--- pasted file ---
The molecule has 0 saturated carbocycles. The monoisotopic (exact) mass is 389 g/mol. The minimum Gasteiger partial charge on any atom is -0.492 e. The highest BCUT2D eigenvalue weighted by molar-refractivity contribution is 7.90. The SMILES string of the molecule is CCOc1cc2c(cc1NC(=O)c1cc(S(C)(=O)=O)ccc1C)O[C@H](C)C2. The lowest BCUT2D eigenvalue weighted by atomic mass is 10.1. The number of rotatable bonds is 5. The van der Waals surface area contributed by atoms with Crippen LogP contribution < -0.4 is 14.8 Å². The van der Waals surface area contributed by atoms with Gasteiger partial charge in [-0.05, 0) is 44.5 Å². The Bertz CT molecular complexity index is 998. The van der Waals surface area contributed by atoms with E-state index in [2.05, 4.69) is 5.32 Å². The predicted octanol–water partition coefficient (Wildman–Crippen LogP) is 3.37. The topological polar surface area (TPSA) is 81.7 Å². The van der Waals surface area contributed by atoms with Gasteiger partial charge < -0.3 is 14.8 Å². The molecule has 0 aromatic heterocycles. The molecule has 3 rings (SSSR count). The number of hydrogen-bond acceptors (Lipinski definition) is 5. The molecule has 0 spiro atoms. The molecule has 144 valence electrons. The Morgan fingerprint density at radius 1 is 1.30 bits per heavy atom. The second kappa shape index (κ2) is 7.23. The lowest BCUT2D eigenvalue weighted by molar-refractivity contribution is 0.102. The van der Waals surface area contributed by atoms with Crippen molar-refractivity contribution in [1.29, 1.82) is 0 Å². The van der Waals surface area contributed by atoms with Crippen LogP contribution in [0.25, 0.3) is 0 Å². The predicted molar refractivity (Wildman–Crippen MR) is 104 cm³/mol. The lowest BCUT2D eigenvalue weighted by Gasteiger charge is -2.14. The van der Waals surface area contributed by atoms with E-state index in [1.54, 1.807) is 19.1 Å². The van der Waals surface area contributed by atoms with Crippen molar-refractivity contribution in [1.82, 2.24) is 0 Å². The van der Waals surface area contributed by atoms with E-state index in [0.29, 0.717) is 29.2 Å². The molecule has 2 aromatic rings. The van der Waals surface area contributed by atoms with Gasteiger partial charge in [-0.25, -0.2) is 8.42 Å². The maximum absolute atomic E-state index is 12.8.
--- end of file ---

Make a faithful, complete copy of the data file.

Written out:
The molecule has 0 saturated carbocycles. The monoisotopic (exact) mass is 389 g/mol. The minimum Gasteiger partial charge on any atom is -0.492 e. The highest BCUT2D eigenvalue weighted by molar-refractivity contribution is 7.90. The SMILES string of the molecule is CCOc1cc2c(cc1NC(=O)c1cc(S(C)(=O)=O)ccc1C)O[C@H](C)C2. The lowest BCUT2D eigenvalue weighted by atomic mass is 10.1. The number of rotatable bonds is 5. The van der Waals surface area contributed by atoms with Crippen LogP contribution < -0.4 is 14.8 Å². The van der Waals surface area contributed by atoms with Gasteiger partial charge in [-0.05, 0) is 44.5 Å². The Bertz CT molecular complexity index is 998. The van der Waals surface area contributed by atoms with E-state index in [2.05, 4.69) is 5.32 Å². The predicted octanol–water partition coefficient (Wildman–Crippen LogP) is 3.37. The topological polar surface area (TPSA) is 81.7 Å². The van der Waals surface area contributed by atoms with Gasteiger partial charge < -0.3 is 14.8 Å². The molecule has 0 aromatic heterocycles. The molecule has 3 rings (SSSR count). The number of hydrogen-bond acceptors (Lipinski definition) is 5. The molecule has 0 spiro atoms. The molecule has 144 valence electrons. The Morgan fingerprint density at radius 1 is 1.30 bits per heavy atom. The second kappa shape index (κ2) is 7.23. The lowest BCUT2D eigenvalue weighted by molar-refractivity contribution is 0.102. The van der Waals surface area contributed by atoms with Crippen molar-refractivity contribution in [1.29, 1.82) is 0 Å². The van der Waals surface area contributed by atoms with Crippen LogP contribution in [0.25, 0.3) is 0 Å². The predicted molar refractivity (Wildman–Crippen MR) is 104 cm³/mol. The lowest BCUT2D eigenvalue weighted by Gasteiger charge is -2.14. The van der Waals surface area contributed by atoms with E-state index in [1.54, 1.807) is 19.1 Å². The van der Waals surface area contributed by atoms with Crippen molar-refractivity contribution in [1.82, 2.24) is 0 Å². The van der Waals surface area contributed by atoms with E-state index in [0.29, 0.717) is 29.2 Å². The molecule has 2 aromatic rings. The van der Waals surface area contributed by atoms with Gasteiger partial charge in [-0.25, -0.2) is 8.42 Å². The maximum absolute atomic E-state index is 12.8.